One motorist who contacted this newspaper said that the daily “nightmare” journey from the Barna Road to the Headford Road during the morning peak traffic time had added up to 40 minutes to his journey time.

“The two lanes are regularly gridlocked from the junction, back the N6, over the Quincentenary Bridge and back to Corrib Park.

“In the mornings, it’s now easier to go down Taylor’s Hill and into town, past Eyre Square and up Bohermore to get down to the Headford Road.

Councillors were told by consultants in 2017 and again in 2018 – when they voted to proceed with the changeover to a junction – that average delays would be reduced by 25% and junction capacity would increase by 15%.
This is a shortened preview version of this article. To read the rest of the story, see this week’s Galway City Tribune. You can buy a digital edition HERE.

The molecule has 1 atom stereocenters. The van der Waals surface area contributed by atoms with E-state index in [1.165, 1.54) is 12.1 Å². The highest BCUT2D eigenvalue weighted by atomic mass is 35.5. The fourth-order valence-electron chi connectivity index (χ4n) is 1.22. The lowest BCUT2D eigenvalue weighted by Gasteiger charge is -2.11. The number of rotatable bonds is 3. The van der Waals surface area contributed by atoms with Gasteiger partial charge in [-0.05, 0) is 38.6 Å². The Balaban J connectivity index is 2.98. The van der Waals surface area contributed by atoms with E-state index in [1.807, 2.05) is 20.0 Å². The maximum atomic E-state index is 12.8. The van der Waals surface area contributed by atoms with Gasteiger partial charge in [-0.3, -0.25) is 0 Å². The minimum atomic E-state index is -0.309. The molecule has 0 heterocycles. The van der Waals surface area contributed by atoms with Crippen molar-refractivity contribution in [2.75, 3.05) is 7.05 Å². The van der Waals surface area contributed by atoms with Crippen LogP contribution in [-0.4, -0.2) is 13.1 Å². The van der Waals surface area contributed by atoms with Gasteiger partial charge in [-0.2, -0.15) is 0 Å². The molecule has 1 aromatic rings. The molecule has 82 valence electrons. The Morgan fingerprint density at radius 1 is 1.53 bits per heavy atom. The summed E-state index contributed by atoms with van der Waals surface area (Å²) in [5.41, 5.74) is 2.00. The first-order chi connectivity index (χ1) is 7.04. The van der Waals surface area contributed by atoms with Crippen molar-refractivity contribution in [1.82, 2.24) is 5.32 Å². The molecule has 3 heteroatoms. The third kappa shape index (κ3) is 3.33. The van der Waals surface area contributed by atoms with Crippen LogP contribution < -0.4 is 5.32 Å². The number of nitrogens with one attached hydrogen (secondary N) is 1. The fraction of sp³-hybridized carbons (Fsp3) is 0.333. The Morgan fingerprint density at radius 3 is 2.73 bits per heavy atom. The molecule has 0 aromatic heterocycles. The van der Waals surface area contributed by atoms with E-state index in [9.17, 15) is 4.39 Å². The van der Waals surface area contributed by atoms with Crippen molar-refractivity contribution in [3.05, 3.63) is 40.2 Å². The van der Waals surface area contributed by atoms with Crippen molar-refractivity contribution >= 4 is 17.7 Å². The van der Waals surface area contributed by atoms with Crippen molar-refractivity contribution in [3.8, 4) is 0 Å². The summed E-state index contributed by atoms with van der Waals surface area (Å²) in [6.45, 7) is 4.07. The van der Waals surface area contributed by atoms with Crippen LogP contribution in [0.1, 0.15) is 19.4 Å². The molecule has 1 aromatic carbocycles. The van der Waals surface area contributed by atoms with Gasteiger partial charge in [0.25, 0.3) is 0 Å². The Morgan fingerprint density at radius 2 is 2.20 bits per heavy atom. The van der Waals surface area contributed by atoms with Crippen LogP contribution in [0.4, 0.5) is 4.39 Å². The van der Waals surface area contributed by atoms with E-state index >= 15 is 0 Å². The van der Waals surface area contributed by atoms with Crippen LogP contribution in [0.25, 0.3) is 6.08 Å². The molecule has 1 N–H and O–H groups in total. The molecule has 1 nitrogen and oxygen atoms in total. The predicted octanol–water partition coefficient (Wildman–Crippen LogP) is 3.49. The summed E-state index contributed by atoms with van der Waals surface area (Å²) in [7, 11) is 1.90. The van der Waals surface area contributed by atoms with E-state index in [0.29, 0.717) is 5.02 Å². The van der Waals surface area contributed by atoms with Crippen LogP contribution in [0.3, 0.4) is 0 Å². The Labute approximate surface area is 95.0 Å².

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CITY TRIBUNE

Man hospitalised following Eyre Square assault

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Gardaí have appealed to the public for information into an assault in Eyre Square last weekend which led to a young man being hospitalised.

The victim of the assault – a man in his early 20s from the city area – suffered a cut to his knee and may have had a substance sprayed towards his eyes.

Following the incident – that occurred close to the Eyre Square taxi rank shortly after midnight on Saturday night last – the victim was taken by ambulance to University Hospital Galway.

It is understood that the victim was released later that morning and has made a full recovery. This week, Gardaí are poring over CCTV footage in an effort to try and identify the perpetrators of the assault.

The assailants are understood to have fled on foot after the incident towards St Patrick’s Avenue on the east side of Eyre Square.